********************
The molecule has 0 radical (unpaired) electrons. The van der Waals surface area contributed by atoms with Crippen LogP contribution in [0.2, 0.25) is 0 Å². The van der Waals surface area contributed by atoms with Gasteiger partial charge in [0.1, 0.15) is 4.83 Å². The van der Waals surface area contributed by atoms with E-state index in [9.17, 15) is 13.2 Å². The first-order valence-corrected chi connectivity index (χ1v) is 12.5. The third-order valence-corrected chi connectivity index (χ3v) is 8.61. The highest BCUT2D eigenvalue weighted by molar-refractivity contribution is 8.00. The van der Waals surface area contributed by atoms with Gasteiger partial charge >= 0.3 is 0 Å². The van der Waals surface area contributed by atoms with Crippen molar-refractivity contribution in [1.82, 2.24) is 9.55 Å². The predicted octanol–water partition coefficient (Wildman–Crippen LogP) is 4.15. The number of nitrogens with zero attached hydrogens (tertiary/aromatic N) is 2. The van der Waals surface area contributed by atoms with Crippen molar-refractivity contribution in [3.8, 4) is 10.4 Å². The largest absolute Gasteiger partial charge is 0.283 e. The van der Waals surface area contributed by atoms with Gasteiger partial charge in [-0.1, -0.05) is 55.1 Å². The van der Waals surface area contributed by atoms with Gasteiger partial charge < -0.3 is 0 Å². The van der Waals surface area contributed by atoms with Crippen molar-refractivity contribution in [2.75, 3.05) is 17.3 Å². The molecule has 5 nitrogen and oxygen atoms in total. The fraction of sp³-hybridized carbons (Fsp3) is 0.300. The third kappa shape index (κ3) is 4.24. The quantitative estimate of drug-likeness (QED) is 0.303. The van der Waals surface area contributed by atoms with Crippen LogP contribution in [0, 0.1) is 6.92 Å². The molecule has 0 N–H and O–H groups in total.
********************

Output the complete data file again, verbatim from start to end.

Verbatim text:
The molecule has 0 radical (unpaired) electrons. The van der Waals surface area contributed by atoms with Crippen LogP contribution in [0.2, 0.25) is 0 Å². The van der Waals surface area contributed by atoms with Gasteiger partial charge in [0.1, 0.15) is 4.83 Å². The van der Waals surface area contributed by atoms with E-state index in [9.17, 15) is 13.2 Å². The first-order valence-corrected chi connectivity index (χ1v) is 12.5. The third-order valence-corrected chi connectivity index (χ3v) is 8.61. The highest BCUT2D eigenvalue weighted by molar-refractivity contribution is 8.00. The van der Waals surface area contributed by atoms with Gasteiger partial charge >= 0.3 is 0 Å². The van der Waals surface area contributed by atoms with Crippen molar-refractivity contribution in [1.82, 2.24) is 9.55 Å². The predicted octanol–water partition coefficient (Wildman–Crippen LogP) is 4.15. The number of nitrogens with zero attached hydrogens (tertiary/aromatic N) is 2. The van der Waals surface area contributed by atoms with Crippen molar-refractivity contribution in [3.8, 4) is 10.4 Å². The largest absolute Gasteiger partial charge is 0.283 e. The van der Waals surface area contributed by atoms with Gasteiger partial charge in [-0.1, -0.05) is 55.1 Å². The van der Waals surface area contributed by atoms with Gasteiger partial charge < -0.3 is 0 Å². The van der Waals surface area contributed by atoms with Crippen molar-refractivity contribution in [2.75, 3.05) is 17.3 Å². The molecule has 5 nitrogen and oxygen atoms in total. The fraction of sp³-hybridized carbons (Fsp3) is 0.300. The third kappa shape index (κ3) is 4.24. The quantitative estimate of drug-likeness (QED) is 0.303. The van der Waals surface area contributed by atoms with Crippen LogP contribution in [0, 0.1) is 6.92 Å². The molecule has 0 N–H and O–H groups in total.